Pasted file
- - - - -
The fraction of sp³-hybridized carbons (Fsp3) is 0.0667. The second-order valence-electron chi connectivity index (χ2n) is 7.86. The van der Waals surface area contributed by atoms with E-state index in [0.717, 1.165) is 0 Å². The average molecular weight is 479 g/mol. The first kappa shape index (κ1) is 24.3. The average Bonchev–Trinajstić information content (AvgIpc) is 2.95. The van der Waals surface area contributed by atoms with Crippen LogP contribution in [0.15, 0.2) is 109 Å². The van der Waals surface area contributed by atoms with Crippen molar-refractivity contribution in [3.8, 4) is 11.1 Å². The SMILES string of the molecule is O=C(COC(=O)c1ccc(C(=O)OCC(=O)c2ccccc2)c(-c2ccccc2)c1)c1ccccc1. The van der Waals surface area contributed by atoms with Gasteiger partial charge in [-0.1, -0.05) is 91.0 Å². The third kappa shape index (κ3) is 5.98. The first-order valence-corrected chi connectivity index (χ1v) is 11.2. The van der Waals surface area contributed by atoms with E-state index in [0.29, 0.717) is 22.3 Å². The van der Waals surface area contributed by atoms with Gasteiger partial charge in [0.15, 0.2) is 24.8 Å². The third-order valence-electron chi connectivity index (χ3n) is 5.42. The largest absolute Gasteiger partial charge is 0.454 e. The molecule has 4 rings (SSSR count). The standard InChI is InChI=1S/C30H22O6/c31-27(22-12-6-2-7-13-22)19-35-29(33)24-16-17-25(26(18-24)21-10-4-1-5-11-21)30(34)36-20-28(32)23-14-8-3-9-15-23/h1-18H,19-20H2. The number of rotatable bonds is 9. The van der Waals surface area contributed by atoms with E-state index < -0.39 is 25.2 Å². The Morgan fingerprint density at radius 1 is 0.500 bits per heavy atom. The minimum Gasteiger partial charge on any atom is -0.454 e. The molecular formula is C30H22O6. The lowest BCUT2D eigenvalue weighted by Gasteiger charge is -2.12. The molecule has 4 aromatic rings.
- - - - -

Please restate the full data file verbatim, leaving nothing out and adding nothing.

The fraction of sp³-hybridized carbons (Fsp3) is 0.0667. The second-order valence-electron chi connectivity index (χ2n) is 7.86. The van der Waals surface area contributed by atoms with E-state index in [0.717, 1.165) is 0 Å². The average molecular weight is 479 g/mol. The first kappa shape index (κ1) is 24.3. The average Bonchev–Trinajstić information content (AvgIpc) is 2.95. The van der Waals surface area contributed by atoms with Crippen LogP contribution in [0.15, 0.2) is 109 Å². The van der Waals surface area contributed by atoms with Crippen molar-refractivity contribution in [3.8, 4) is 11.1 Å². The SMILES string of the molecule is O=C(COC(=O)c1ccc(C(=O)OCC(=O)c2ccccc2)c(-c2ccccc2)c1)c1ccccc1. The van der Waals surface area contributed by atoms with Gasteiger partial charge in [-0.1, -0.05) is 91.0 Å². The third kappa shape index (κ3) is 5.98. The first-order valence-corrected chi connectivity index (χ1v) is 11.2. The van der Waals surface area contributed by atoms with E-state index in [0.29, 0.717) is 22.3 Å². The van der Waals surface area contributed by atoms with Gasteiger partial charge in [0.15, 0.2) is 24.8 Å². The third-order valence-electron chi connectivity index (χ3n) is 5.42. The largest absolute Gasteiger partial charge is 0.454 e. The molecule has 4 rings (SSSR count). The standard InChI is InChI=1S/C30H22O6/c31-27(22-12-6-2-7-13-22)19-35-29(33)24-16-17-25(26(18-24)21-10-4-1-5-11-21)30(34)36-20-28(32)23-14-8-3-9-15-23/h1-18H,19-20H2. The number of rotatable bonds is 9. The van der Waals surface area contributed by atoms with E-state index < -0.39 is 25.2 Å². The Morgan fingerprint density at radius 1 is 0.500 bits per heavy atom. The minimum Gasteiger partial charge on any atom is -0.454 e. The molecular formula is C30H22O6. The lowest BCUT2D eigenvalue weighted by Gasteiger charge is -2.12. The molecule has 4 aromatic rings.